Part 2 of Madonna Sophia
Compton's article exploring the pros and cons of taking estrogen
to counter the effects of menopause.
Fluid retention, bloating, weight gain
Common side effects
High blood pressure
Depression not attributable to other factors
Shortness of breath
Dr. John Lee, author of numerous books on treating menopause using
natural hormones and a good nutritional program, believes that most
of these symptoms are caused by estrogen dominance. Unfortunately,
estrogen opposed by a synthetic progestin does not remedy any of
these problems, with the exception of the build-up of the endometrial
lining (hyperplasia). (17) As noted earlier, most physicians do
not give estrogen without prescribing some form of progestin. The
most common is Provera which is tolerated by some, but can have
a host of disturbing symptoms, including irritability, breast tenderness,
increased appetite, fluid retention, moodiness and loss of libido.
There is a much longer list of problems, which we will examine shortly,
but these are the most common complaints. Provera is generally prescribed
in a 10 milligram tablet for 10-13 days per month, although the
dose is frequently cut down to 5 milligrams if symptoms are too
intolerable. Other doctors switch a patient to Norlutate if Provera
is not tolerated at all. Progestins are given in what is commonly
called a "progesterone challenge test" if a woman is no
longer having periods. It is taken for 10 days to see if the uterine
lining is still being stimulated by estrogen. If bleeding starts
at the end of the test, it indicates a woman is still producing
estrogen. A progesterone test is often also given to clean out the
uterine lining if a woman's periods are prolonged or accompanied
by heavy bleeding. If endometrial hyperplasia is suspected, cyclic
progesterone (given 10-13 days a month) may be given for three months
to see if the uterine lining returns to normal. What is the most
useful way to take hormone replacements? The most commonly prescribed
are pill, creams and patches, and each has its advantages and disadvantages.
The most commonly prescribed estrogen used by doctors in the U.S.
is Premarin, derived from mare's urine. (If interested in how this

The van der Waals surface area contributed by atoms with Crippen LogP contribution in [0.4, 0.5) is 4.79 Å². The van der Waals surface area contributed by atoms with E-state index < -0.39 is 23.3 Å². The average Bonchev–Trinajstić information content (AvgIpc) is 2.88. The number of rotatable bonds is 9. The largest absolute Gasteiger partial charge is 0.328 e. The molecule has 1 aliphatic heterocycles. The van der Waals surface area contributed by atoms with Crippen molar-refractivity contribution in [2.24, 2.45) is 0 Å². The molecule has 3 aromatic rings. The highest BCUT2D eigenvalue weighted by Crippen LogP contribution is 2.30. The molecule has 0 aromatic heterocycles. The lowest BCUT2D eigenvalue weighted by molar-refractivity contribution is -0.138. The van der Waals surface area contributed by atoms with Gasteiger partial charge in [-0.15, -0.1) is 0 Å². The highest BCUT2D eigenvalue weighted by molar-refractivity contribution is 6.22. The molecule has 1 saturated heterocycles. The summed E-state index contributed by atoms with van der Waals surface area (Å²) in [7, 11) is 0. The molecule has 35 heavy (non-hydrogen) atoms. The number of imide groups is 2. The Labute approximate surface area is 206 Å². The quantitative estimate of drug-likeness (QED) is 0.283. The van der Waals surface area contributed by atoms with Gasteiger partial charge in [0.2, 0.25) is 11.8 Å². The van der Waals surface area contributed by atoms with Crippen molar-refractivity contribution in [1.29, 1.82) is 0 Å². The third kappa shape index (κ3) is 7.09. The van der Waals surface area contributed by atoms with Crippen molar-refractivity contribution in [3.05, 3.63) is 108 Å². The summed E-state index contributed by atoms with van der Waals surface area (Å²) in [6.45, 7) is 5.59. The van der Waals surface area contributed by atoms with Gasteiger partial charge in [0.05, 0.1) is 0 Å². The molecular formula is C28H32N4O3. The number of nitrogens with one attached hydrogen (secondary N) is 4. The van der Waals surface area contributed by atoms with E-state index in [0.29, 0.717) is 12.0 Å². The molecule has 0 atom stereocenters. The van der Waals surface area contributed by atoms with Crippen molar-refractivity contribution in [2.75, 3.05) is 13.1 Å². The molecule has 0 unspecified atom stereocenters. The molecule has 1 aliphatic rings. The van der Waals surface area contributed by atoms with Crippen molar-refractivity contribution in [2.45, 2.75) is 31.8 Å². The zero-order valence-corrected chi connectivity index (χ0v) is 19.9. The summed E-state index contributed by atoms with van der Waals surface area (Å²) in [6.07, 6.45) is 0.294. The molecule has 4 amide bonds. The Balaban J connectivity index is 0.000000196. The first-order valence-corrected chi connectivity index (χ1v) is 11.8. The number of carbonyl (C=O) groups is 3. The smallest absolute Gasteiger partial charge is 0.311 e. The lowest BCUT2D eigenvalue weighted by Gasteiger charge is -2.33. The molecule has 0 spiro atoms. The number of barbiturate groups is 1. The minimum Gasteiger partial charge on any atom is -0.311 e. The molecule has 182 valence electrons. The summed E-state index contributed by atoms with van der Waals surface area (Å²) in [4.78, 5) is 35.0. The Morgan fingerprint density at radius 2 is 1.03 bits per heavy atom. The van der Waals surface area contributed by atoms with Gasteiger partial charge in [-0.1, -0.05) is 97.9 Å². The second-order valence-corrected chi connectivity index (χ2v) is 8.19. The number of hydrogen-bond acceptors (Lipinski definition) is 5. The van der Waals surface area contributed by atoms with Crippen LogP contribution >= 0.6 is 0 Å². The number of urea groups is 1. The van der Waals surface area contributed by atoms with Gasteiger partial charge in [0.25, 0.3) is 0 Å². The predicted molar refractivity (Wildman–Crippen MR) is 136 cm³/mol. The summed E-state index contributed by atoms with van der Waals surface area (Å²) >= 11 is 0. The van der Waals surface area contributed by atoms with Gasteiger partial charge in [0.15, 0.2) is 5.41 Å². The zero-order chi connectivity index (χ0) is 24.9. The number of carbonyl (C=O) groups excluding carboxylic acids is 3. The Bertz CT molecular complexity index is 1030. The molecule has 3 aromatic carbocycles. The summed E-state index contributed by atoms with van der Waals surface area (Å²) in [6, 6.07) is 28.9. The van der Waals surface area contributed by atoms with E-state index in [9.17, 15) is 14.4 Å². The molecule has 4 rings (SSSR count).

hormone is procured, see the next chapter.) All conjugated estrogens
taken by pill or capsule are advised to be used in conjunction with
a progestin, unless the uterus is already removed. As noted earlier,
this has the disadvantage of causing a woman to continue having
periods. Sometimes if the progestin is cycled throughout the month,
a lower dose can usually be given and often after some time (usually
at least a year) periods will decrease or cease altogether. However,
it is not completely certain if progestin's opposition to estrogen
reduces or eliminates the risk of uterine cancer when administered
in this way. The more normal schedule is to take estrogen for the
first 25 days of the month, and then progestin for a shorter time,
usually 10-14 days. Different doctors have different regimes. The
most common complaints when taking HRT in this way are fatigue,
weight gain and irritability. If a woman does not have a uterus,
she should take a few days off each month from taking estrogen,
but doctors rarely advise her to take progestin. If a woman is producing
quite a lot of estrogen on her own during her menopause or peri-menopausal
phase, sometimes doctors advise taking progestin alone to keep excess
uterine lining from building up. If Premarin or other oral estrogens
are used, they become concentrated in the digestive tract, where
they are transformed chemically. Dr. Susan Lark explains that "this
can change the type as well as the potency of the estrogen that
is reabsorbed back into the body...[therefore] women with a history
of liver or gall-bladder disease or hypertension and clotting problems
may do well to avoid oral estrogen." (18) Since all estrogen
must pass through the liver when taken by pill form, some is metabolized
by the liver and some is bound by proteins produced in the liver,
which renders it incapable of entering the cells. Therefore the